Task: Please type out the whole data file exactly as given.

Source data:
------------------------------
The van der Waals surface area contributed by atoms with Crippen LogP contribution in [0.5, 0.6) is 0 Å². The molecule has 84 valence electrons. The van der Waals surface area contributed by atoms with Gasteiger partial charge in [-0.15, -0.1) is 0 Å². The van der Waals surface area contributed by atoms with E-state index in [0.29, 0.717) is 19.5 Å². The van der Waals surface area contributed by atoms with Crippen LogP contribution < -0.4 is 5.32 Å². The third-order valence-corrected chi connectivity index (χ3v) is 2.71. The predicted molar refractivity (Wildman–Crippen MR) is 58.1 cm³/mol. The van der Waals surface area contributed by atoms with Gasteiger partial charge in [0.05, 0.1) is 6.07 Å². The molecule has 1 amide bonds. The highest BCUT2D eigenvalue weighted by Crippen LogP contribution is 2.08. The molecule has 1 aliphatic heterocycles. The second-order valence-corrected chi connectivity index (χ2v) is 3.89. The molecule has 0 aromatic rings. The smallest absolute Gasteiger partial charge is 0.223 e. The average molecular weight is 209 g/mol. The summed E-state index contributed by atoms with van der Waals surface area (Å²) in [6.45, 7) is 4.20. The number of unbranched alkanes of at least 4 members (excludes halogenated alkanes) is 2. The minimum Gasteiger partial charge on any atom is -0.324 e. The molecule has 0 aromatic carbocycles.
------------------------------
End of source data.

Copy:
The van der Waals surface area contributed by atoms with Crippen LogP contribution in [0.5, 0.6) is 0 Å². The molecule has 84 valence electrons. The van der Waals surface area contributed by atoms with Gasteiger partial charge in [-0.15, -0.1) is 0 Å². The van der Waals surface area contributed by atoms with E-state index in [0.29, 0.717) is 19.5 Å². The van der Waals surface area contributed by atoms with Crippen LogP contribution < -0.4 is 5.32 Å². The third-order valence-corrected chi connectivity index (χ3v) is 2.71. The predicted molar refractivity (Wildman–Crippen MR) is 58.1 cm³/mol. The van der Waals surface area contributed by atoms with Gasteiger partial charge in [0.05, 0.1) is 6.07 Å². The molecule has 1 amide bonds. The highest BCUT2D eigenvalue weighted by Crippen LogP contribution is 2.08. The molecule has 1 aliphatic heterocycles. The second-order valence-corrected chi connectivity index (χ2v) is 3.89. The molecule has 0 aromatic rings. The smallest absolute Gasteiger partial charge is 0.223 e. The average molecular weight is 209 g/mol. The summed E-state index contributed by atoms with van der Waals surface area (Å²) in [6.45, 7) is 4.20. The number of unbranched alkanes of at least 4 members (excludes halogenated alkanes) is 2. The minimum Gasteiger partial charge on any atom is -0.324 e. The molecule has 0 aromatic carbocycles.